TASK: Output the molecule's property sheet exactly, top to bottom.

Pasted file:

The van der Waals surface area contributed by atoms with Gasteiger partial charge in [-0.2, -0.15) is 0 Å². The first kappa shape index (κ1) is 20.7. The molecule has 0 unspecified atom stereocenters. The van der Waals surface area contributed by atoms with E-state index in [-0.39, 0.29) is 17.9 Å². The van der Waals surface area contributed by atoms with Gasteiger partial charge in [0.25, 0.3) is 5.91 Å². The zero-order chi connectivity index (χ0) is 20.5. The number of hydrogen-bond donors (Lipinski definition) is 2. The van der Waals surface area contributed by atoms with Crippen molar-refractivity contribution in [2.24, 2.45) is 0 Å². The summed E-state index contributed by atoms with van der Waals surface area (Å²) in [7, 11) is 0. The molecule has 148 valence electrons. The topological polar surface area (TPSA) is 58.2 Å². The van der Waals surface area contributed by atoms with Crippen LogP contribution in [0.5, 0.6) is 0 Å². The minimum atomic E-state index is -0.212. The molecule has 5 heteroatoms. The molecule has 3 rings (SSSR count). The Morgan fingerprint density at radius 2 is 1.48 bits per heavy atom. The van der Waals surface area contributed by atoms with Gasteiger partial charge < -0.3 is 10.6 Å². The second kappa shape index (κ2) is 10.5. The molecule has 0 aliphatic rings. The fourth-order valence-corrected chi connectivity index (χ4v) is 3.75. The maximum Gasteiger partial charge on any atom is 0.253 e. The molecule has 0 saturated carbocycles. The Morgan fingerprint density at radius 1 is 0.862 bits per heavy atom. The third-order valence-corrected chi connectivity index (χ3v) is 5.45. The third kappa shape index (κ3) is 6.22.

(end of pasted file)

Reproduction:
The van der Waals surface area contributed by atoms with Gasteiger partial charge in [-0.2, -0.15) is 0 Å². The first kappa shape index (κ1) is 20.7. The molecule has 0 unspecified atom stereocenters. The van der Waals surface area contributed by atoms with E-state index in [-0.39, 0.29) is 17.9 Å². The van der Waals surface area contributed by atoms with Gasteiger partial charge in [0.25, 0.3) is 5.91 Å². The zero-order chi connectivity index (χ0) is 20.5. The number of hydrogen-bond donors (Lipinski definition) is 2. The van der Waals surface area contributed by atoms with Crippen molar-refractivity contribution in [2.24, 2.45) is 0 Å². The summed E-state index contributed by atoms with van der Waals surface area (Å²) in [7, 11) is 0. The molecule has 148 valence electrons. The topological polar surface area (TPSA) is 58.2 Å². The van der Waals surface area contributed by atoms with Crippen LogP contribution in [0.5, 0.6) is 0 Å². The minimum atomic E-state index is -0.212. The molecule has 5 heteroatoms. The molecule has 3 rings (SSSR count). The Morgan fingerprint density at radius 2 is 1.48 bits per heavy atom. The van der Waals surface area contributed by atoms with Gasteiger partial charge < -0.3 is 10.6 Å². The second kappa shape index (κ2) is 10.5. The molecule has 0 aliphatic rings. The fourth-order valence-corrected chi connectivity index (χ4v) is 3.75. The maximum Gasteiger partial charge on any atom is 0.253 e. The molecule has 0 saturated carbocycles. The Morgan fingerprint density at radius 1 is 0.862 bits per heavy atom. The third-order valence-corrected chi connectivity index (χ3v) is 5.45. The third kappa shape index (κ3) is 6.22.